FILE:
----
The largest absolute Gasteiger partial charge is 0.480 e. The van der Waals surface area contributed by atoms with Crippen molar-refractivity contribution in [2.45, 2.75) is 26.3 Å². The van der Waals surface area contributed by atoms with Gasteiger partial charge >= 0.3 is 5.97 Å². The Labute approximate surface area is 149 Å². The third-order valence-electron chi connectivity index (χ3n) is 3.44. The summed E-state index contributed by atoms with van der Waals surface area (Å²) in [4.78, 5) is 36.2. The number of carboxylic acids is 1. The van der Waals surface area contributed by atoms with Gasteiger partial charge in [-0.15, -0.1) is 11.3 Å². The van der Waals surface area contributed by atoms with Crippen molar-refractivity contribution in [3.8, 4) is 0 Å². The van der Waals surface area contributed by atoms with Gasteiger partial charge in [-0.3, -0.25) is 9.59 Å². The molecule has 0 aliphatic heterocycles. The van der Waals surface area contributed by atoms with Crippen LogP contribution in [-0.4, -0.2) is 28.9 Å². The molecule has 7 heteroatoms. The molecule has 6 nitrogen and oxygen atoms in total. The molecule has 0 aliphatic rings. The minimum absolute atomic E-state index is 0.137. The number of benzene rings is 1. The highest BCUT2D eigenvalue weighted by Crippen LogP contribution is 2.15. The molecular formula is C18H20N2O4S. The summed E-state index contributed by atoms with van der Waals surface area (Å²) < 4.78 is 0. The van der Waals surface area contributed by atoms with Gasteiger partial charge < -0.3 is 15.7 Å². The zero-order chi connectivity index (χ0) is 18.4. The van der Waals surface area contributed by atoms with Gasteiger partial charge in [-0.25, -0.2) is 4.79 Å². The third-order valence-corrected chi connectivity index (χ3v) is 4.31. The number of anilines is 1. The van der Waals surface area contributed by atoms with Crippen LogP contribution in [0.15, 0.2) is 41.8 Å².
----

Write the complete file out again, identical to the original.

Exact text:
The largest absolute Gasteiger partial charge is 0.480 e. The van der Waals surface area contributed by atoms with Crippen molar-refractivity contribution in [2.45, 2.75) is 26.3 Å². The van der Waals surface area contributed by atoms with Gasteiger partial charge >= 0.3 is 5.97 Å². The Labute approximate surface area is 149 Å². The third-order valence-electron chi connectivity index (χ3n) is 3.44. The summed E-state index contributed by atoms with van der Waals surface area (Å²) in [4.78, 5) is 36.2. The number of carboxylic acids is 1. The van der Waals surface area contributed by atoms with Gasteiger partial charge in [-0.15, -0.1) is 11.3 Å². The van der Waals surface area contributed by atoms with Crippen molar-refractivity contribution in [3.8, 4) is 0 Å². The van der Waals surface area contributed by atoms with Gasteiger partial charge in [-0.3, -0.25) is 9.59 Å². The molecule has 0 aliphatic heterocycles. The van der Waals surface area contributed by atoms with Crippen LogP contribution in [-0.4, -0.2) is 28.9 Å². The molecule has 7 heteroatoms. The molecule has 6 nitrogen and oxygen atoms in total. The molecule has 0 aliphatic rings. The minimum absolute atomic E-state index is 0.137. The number of benzene rings is 1. The highest BCUT2D eigenvalue weighted by Crippen LogP contribution is 2.15. The molecular formula is C18H20N2O4S. The summed E-state index contributed by atoms with van der Waals surface area (Å²) < 4.78 is 0. The van der Waals surface area contributed by atoms with Gasteiger partial charge < -0.3 is 15.7 Å². The zero-order chi connectivity index (χ0) is 18.4. The van der Waals surface area contributed by atoms with Gasteiger partial charge in [-0.25, -0.2) is 4.79 Å². The third-order valence-corrected chi connectivity index (χ3v) is 4.31. The number of anilines is 1. The van der Waals surface area contributed by atoms with Crippen LogP contribution in [0.15, 0.2) is 41.8 Å².